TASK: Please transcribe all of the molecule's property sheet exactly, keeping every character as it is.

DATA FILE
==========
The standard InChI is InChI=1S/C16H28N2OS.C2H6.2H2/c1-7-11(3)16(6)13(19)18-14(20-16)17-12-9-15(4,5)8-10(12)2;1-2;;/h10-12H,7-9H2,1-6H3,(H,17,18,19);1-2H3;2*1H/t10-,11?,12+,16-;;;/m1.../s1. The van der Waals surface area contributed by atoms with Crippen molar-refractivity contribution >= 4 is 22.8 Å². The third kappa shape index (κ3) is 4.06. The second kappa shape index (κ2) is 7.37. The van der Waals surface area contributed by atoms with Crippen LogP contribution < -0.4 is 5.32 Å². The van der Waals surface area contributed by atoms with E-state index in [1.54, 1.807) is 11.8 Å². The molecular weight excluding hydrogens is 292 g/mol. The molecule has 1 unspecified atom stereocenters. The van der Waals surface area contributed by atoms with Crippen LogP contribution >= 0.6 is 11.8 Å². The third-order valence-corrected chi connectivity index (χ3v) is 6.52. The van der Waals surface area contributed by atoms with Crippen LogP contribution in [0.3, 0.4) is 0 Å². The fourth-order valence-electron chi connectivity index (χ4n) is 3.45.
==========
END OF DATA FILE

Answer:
The standard InChI is InChI=1S/C16H28N2OS.C2H6.2H2/c1-7-11(3)16(6)13(19)18-14(20-16)17-12-9-15(4,5)8-10(12)2;1-2;;/h10-12H,7-9H2,1-6H3,(H,17,18,19);1-2H3;2*1H/t10-,11?,12+,16-;;;/m1.../s1. The van der Waals surface area contributed by atoms with Crippen molar-refractivity contribution >= 4 is 22.8 Å². The third kappa shape index (κ3) is 4.06. The second kappa shape index (κ2) is 7.37. The van der Waals surface area contributed by atoms with Crippen LogP contribution < -0.4 is 5.32 Å². The van der Waals surface area contributed by atoms with E-state index in [1.54, 1.807) is 11.8 Å². The molecular weight excluding hydrogens is 292 g/mol. The molecule has 1 unspecified atom stereocenters. The van der Waals surface area contributed by atoms with Crippen LogP contribution >= 0.6 is 11.8 Å². The third-order valence-corrected chi connectivity index (χ3v) is 6.52. The van der Waals surface area contributed by atoms with Crippen LogP contribution in [0.3, 0.4) is 0 Å². The fourth-order valence-electron chi connectivity index (χ4n) is 3.45.